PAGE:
Gaming execs: Join 180 select leaders
from King, Glu, Rovio, Unity, Facebook, and more to plan your path to global domination in 2015. GamesBeat Summit
is invite-only -- apply here
. Ticket prices increase
on April 3rd!
Diving deeper into the video game market, Amazon Game Studios today released Air Patriots for the Kindle Fire mobile device family (and other mobile devices, of course).
Air Pirates is part of an expansion into content creation. Amazon realizes that it needs exclusive content in order to make its hardware devices such as tablets more attractive and profitable. It also runs on Android, iPhone and iPad devices.
Air Pirates is an aerial twist on popular tower defense games, and it requires fast-thinking. Your job is to trace a flight path with your fingers to set your aircraft on course so they can attacking invading tanks. You can adjust your strategy on the fly.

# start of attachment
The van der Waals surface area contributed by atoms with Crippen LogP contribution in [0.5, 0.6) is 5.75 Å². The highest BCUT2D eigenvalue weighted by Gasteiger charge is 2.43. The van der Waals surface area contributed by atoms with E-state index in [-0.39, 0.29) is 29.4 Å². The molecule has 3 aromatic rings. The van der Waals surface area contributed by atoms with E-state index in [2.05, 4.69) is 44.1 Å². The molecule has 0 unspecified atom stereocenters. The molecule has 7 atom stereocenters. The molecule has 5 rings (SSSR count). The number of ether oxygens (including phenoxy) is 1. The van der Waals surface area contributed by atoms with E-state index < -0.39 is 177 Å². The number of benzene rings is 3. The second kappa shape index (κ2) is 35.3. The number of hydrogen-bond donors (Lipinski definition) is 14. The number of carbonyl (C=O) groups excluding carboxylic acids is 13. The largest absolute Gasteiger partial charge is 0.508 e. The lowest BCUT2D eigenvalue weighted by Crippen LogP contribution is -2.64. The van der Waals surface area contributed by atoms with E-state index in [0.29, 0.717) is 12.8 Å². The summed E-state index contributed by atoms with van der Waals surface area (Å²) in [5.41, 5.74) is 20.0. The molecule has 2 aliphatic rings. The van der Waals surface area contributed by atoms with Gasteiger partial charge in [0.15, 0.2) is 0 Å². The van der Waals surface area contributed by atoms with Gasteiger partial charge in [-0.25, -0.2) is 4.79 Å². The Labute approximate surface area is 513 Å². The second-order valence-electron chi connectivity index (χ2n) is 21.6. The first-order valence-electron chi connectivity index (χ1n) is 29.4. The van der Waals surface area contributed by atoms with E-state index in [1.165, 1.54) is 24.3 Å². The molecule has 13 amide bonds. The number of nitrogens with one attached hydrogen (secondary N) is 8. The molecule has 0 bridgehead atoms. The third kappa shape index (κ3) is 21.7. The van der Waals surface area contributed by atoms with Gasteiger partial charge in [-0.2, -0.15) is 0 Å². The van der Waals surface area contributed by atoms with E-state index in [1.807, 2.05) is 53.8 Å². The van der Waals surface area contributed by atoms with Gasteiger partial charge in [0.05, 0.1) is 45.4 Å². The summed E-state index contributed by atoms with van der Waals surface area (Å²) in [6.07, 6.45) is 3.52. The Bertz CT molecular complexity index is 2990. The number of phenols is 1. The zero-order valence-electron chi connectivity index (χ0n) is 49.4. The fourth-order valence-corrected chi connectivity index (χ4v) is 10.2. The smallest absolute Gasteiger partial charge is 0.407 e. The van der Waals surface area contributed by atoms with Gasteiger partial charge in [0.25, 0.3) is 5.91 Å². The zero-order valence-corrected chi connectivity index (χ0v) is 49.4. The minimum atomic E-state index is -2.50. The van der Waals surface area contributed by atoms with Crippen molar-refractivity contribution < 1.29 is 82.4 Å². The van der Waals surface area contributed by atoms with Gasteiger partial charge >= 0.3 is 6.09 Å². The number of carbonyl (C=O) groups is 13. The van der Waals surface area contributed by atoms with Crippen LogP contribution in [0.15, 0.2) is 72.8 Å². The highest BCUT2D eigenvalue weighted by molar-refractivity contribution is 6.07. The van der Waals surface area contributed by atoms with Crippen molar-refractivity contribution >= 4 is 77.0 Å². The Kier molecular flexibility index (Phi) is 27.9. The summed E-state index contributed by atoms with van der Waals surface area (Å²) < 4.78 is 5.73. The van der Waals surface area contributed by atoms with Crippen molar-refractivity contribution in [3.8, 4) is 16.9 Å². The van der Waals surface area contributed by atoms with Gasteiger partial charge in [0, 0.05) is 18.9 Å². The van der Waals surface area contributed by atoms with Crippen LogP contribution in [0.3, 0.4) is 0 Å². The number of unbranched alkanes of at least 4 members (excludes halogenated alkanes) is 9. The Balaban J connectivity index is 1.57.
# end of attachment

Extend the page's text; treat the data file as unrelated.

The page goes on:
It features Whispersync for saving your game progress to the cloud and switching between Kindle Fire devices. You can also use it to access GameCircle, which tracks achievements, high scores, and friends’ ranks. It’s a free-to-play game, where users can play it for free and pay real money for virtual goods.
“When we created Air Patriots we wanted to make a game that was easy and engaging, and the simplicity of drawing paths for planes was something we thought would appeal to players,” said Ernie Ramirez, the executive producer at Amazon Game Studios. “We think customers will find Air Patriots both familiar and fresh, with a degree of challenge that keeps them engaged and enthused to play more. We are very excited to bring Amazon customers Air Patriots today, and Amazon Game Studios looks forward to bringing our fans even more great games in the future.”
Amazon previously released Living Classics, an internally produced game for Facebook, as part of its expansion into games. The move is a bit of a risk as game developers will no longer view the company as a neutral party. Facebook, for instance, maintains its stance as a neutral platform owner because it doesn’t make games. But other platform owners like Nintendo, Sony, and Microsoft have long made games through “first party” game studios even while they solicit games from third-party game developers.